How many times each day do you check in to your Facebook, Twitter, send texts, or visit other social media accounts? Five times per day? Ten? More? Do you feel guilty when you haven't updated followers on links, news, or your daily plans? Do you feel frustrated when you're not able to log in and keep up?
Depending on your use, you may just be an addict.
Electronics consumer shopping site Retrevo recently conducted a study to determine social media use and signs of addiction. While the study is not medically certified in any way, the results are telling. According to the study, most people check their Facebook or Twitter accounts a couple times per day, exhibiting "normal" use. However, there are those who are either constantly connected, or exhibit high-use.
According to the informal study, I'm an addict.
Retrevo found, not surprisingly, that high usage was most common for adults under the age of 35. In fact, 27% of Facebook users under the age of 35 claim they check Facebook over 10 times each day. However, Twitter users guilty of checking their accounts more than 10 times daily amounted to 35%. The differences between the 35+ crowd and the under 35 year-old crowd is significantly different, noted by the following illustration.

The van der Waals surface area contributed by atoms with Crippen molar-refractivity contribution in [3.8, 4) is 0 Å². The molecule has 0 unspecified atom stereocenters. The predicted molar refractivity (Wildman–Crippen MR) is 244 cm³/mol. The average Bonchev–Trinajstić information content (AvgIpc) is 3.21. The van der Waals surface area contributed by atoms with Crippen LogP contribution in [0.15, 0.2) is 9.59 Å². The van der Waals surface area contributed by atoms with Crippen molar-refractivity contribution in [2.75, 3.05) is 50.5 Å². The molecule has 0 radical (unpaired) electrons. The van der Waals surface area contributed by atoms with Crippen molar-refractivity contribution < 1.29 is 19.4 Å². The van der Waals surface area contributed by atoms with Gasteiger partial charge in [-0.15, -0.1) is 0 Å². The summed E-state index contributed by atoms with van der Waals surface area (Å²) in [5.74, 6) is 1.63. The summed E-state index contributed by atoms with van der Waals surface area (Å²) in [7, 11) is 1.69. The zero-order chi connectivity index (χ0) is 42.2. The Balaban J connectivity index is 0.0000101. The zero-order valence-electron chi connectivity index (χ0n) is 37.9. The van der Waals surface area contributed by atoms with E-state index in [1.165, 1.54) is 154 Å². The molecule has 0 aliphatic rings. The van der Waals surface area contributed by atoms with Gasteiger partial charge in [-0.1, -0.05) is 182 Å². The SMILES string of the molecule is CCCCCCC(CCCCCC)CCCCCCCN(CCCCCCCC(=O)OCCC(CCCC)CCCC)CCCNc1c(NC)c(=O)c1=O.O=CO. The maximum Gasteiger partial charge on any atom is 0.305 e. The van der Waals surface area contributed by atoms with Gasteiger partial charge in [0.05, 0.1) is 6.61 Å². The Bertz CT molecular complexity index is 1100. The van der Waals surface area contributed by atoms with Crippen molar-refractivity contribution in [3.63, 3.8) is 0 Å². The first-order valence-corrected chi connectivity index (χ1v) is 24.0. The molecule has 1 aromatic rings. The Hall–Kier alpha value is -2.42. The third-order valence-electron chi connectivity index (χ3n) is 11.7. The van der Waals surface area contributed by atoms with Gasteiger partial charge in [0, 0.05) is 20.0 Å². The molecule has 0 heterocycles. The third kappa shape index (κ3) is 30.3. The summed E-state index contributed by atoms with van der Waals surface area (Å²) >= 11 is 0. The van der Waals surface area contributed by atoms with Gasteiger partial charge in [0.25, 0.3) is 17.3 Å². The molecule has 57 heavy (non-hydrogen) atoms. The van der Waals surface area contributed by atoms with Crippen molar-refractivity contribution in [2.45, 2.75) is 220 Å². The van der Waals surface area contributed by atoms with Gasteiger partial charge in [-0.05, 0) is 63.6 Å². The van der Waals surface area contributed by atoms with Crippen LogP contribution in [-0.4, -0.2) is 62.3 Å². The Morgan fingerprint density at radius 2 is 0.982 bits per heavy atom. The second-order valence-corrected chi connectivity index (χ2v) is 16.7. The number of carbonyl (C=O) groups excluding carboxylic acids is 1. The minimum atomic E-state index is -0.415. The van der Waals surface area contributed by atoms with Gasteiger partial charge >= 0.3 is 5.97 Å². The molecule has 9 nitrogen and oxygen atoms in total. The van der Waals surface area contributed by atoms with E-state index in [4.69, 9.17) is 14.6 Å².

The "After Sex" column is disturbing. Personally, I'd feel a bit uncomfortable if I'd just finished having sex only to find my partner text-messaging or tweeting others. Is she grading my performance? Texting messages to friends about tomorrow's plans? My instincts tell me that cuddling is out of the question.
However, with the job market in the crapper and many positions requiring at least a working knowledge of social media, it's no surprise that social media has taken a larger role in our daily lives. In January, CNN Money wrote:
Most experts agree that networking is the best way to find a job, and many job searchers are aiming to broaden their network online by using sites like Twitter, Facebook and LinkedIn.
Thus, it's not surprising that people are checking-in more often.
Regarding addiction, it's always better to be safe than sorry. According to the Social Media Addicts Association (SMAA), on its website Stop Writing on My Wall, there are five steps to quitting:
1. Admit you have a problem but don't tweet about it.
2. Accept that you don't need upvotes to feel validated.
3. Understand the risks of poking strangers.
4. Repeat after me: "Twitter and alcohol don't mix."
5. Don't go cold turkey! Just delete one friend a day.
6. Easy does it! Just take it one fewer poke at a time.